Without James Edwards’ performance in Home of the Brave, Stanley Kramer might never have made The Defiant Ones. The Defiant Ones was based on an original screenplay by Nedrick Young and Harold Jacob Smith. But without Edwards’ example, one wonders if Kramer would have commissioned Young and Smith’s screenplay at the time, if ever.

Kramer had repeatedly hired Edwards on his previous films: Home of the Brave, The Member of the Wedding, and The Caine Mutiny. Heck, Edwards was the only black actor with whom Kramer had any history. And so, when Kramer imagined a black actor in the role of “Noah Cullen,” whom could he have pictured but Edwards? I suspect that Edwards’ drinking may have cost him the role.

And though Sidney Poitier was then a rising, dynamic, young actor, he was no movie star. The Defiant Ones was the key to his career. Without The Defiant Ones, Poitier would still have had a relatively successful career, but he would not have enjoyed anything like the fame and adulation that came to him, and likely would not have starred in The Lilies of the Fields (1963), for which he won his best actor Oscar.

And Sidney Poitier “begat” Denzel Washington.

One can debate whether James Edwards had that elusive quality that makes a man not only an excellent actor, but a movie star. Hyperbole calls it “charisma;” I prefer “magnetism.” But no one familiar with postwar movies can debate Edwards’ pivotal role in their history.

And so, when you watch Jamie Foxx and Morgan Freeman give their acceptance speeches on February 27, raise a glass to James Edwards, one of the men who made those Oscars possible.



Anonymous said...

I remember James Edwards for "Men in War" and "Pork Chop Hill." In the latter, he tells Woody Strode's character, "I've got a personal interest in everything you do."

David From TN

Tuesday, May 4, 2010 at 11:43:00 AM EDT


Buffalo Soldier 9

Keep telling that history:

Read the novel, Rescue at Pine Ridge, "RaPR", where Buffalo Bill Cody meets a Buffalo Soldier. A great story of black military history...the first generation of Buffalo Soldiers.

How do you keep a people down? ‘Never' let them 'know' their history.

The 7th Cavalry got their butts in a sling again after the Little Big Horn Massacre, fourteen years later, the day after the Wounded Knee Massacre. If it wasn't for the 9th Cavalry Buffalo Soldiers, there would of been a second massacre of the 7th Cavalry.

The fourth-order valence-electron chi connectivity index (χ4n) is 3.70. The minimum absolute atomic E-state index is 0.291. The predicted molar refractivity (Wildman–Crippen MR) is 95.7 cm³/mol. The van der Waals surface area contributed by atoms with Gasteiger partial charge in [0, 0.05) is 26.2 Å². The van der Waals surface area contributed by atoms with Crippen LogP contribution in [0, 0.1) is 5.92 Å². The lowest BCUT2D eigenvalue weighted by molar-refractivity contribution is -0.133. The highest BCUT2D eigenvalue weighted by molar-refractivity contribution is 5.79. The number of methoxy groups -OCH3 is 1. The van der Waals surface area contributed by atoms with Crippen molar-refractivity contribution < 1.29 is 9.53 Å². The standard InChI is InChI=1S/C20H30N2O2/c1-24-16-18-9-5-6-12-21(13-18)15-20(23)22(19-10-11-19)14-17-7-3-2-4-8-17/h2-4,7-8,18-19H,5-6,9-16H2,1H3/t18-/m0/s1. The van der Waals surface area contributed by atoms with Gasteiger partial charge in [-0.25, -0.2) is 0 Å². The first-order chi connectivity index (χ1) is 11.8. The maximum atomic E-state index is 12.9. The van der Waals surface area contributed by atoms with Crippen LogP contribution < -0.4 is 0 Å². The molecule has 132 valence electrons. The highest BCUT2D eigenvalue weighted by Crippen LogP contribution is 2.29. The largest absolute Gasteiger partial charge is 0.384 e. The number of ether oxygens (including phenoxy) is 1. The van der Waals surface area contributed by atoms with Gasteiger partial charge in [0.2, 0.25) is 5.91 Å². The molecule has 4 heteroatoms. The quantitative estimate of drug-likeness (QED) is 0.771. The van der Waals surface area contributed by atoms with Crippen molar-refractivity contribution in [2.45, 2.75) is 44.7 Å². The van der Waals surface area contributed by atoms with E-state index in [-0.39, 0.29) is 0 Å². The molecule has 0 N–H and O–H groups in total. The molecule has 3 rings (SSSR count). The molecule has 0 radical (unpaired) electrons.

Read the novel, “Rescue at Pine Ridge”, 5 stars Amazon, Barnes & Noble and the youtube trailer commercial...and visit the website

I hope you’ll enjoy the novel. I wrote it from my mini-series movie of the same title, “RaPR” to keep my story alive. Hollywood has had a lot of strikes and doesn't like telling our stories...its been “his-story” of history all along…until now. The movie so far has attached, Bill Duke directing, Hill Harper, Glynn Turman and a host of other major actors in which we are in talks with…see at;

When you get a chance, also please visit our Alpha Wolf Production website at; and see our other productions, like Stagecoach Mary, the first Black Woman to deliver mail for Wells Fargo in Montana, in the 1890's, “spread the word”.


Saturday, May 8, 2010 at 2:46:00 AM EDT

Friday, February 12, 2016

WSJ Open Borders Lobbyist Daniel Henninger Wants Candidates to Refuse to Answer Questions on Immigration

By Nicholas Stix


The Myth of George Washington Carver: A Black History Month Moment



Re-posted by Nicholas Stix

How Legends are Created: The Counterfeit Glory of George Washington Carver

There was affirmative action long before it had a name.

by Marian Evans

The discovery and promotion of black “role models” is now an important industry. It lifts long-dead cowboys, inventors, and ship captains from obscurity and presents them as significant figures ignored by racist white society. It accounts for why so many unknown blacks suddenly appear on postage stamps or in black-history-month displays.

George Washington Carver

George Washington Carver is very much the reverse. He was a legend in his own time, as the man who brought modern agriculture to the South and who discovered hundreds of ingenious new uses for the peanut. Along with people like Frederick Douglass and W.E.B. DuBois, he is a central figure in the history of black achievement, but his fame is absurdly out of proportion to his meager accomplishments. How did a good and engaging but unremarkable man win a reputation as a brilliant scientist long before affirmative action? His story, like that of Martin Luther King’s plagiarism (see book review, p. 5), says more about white people than about the man himself.

Traded For a Horse

Carver was born in Missouri during the last years of slavery, probably in 1864. An important part of the Carver myth is the dramatic story of his abduction when he was no more than six months old. “Night riders” made off with him and his mother with the intention of selling them in the deep South. Their owner, Moses Carver, did everything within his power to get the mother and child back, but managed to have only the child returned — in exchange for a horse. Biographers would later call it “the most valuable horse in American history.”